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- BrightInsight just raised $40 million for its tech-savvy tools that help drugmakers get their treatments and devices over the finish line.
- It collects information from patients during clinical trials and from other care venues, then helps the final product get approved and used by everyday people.
- Business has been booming since coronavirus underscored the need for digital health, CEO and cofounder Dr. Kal Patel told Business Insider.
- Visit Business Insider’s homepage for more stories.
Healthcare company BrightInsight just raised $40 million as it builds out a host of digital tools that help drugmakers get experimental treatments and devices through research and over the finish line.
The Series B round was led by venture capital firm Insight Partners with participation from repeat investors New Leaf Venture Partners and Eclipse Ventures. It brings BrightInsight’s total funding to $65 million, according to the company.
The cash will help the company, which spun out of Flex, make hires and invest in technology that helps large drugmakers transition to digital clinical trials faster. Digital clinical trials are carried out away from traditional sites such as clinics and hospitals, and use the internet to monitor participants’ progress, according to the company.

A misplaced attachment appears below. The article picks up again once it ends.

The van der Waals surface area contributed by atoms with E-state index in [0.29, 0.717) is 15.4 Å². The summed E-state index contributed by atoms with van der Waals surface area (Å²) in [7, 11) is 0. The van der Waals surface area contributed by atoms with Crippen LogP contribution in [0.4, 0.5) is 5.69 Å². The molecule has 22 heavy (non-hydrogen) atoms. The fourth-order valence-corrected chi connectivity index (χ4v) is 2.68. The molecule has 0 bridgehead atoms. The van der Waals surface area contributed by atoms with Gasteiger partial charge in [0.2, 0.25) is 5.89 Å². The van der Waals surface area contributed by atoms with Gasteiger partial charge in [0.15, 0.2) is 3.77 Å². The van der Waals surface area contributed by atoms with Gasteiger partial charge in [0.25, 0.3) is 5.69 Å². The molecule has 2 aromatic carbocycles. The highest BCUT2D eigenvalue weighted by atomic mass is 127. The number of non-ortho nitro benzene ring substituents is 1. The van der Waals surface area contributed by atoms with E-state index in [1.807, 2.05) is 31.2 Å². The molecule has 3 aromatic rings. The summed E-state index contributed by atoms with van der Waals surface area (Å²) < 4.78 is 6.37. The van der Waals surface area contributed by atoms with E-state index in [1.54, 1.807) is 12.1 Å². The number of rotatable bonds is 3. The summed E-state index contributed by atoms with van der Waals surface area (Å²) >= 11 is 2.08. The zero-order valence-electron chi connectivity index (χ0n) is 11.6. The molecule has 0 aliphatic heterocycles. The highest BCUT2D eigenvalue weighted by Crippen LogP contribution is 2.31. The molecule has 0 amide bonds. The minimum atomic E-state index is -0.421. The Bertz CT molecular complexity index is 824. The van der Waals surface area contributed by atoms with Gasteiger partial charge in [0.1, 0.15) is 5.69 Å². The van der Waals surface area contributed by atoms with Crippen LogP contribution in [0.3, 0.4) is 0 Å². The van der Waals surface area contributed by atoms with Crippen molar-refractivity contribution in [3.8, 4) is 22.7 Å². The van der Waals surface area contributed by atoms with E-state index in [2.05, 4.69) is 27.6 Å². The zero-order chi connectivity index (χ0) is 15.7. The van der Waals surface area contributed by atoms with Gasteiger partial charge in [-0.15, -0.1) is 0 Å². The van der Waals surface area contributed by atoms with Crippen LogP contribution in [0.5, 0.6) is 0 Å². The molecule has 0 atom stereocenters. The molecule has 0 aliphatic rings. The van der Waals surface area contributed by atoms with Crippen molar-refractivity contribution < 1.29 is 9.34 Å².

Read more: ‘Virtual’ drug research is becoming a permanent reality as the coronavirus upends clinical trials and fuels a new breed of startups.
The coronavirus pandemic forced hundreds of trials to pause, because it became difficult for patients to show up to hospitals or clinics. Now, pharma and biotech companies are increasingly running them out of people’s homes instead of the traditional venues, Business Insider has reported.
BrightInsight is releasing a new offering designed for that kind of “virtual” research, and the company more broadly acts as a kind of technological host for drug, device, or even software development, CEO and cofounder Dr. Kal Patel told BI. He said it’s similar to how Amazon Web Services is home to Netflix’s databases and videos.
The platform is being used in oncology, obesity, neurology, ophthalmology, diabetes, and other conditions, according to the cofounder. It’s picked up partnerships with AstraZeneca and CSL Behring since coronavirus started, the company said in a statement. Roche and Novo Nordisk were already partners.
“I think we’re seeing a clear tailwind for digital health because people are seeing the value and frankly the need for this,” Patel said. “It’s going from kind of a nice-to-have to being like, gosh, it’s actually a must-have.”
From clinical trials to “commercialization,” or when a product is ready to hit the pharmacy shelves, BrightInsight collects data from people, ensures companies are following the rules of the region in question, and even writes the code for apps to use the product later on, he said.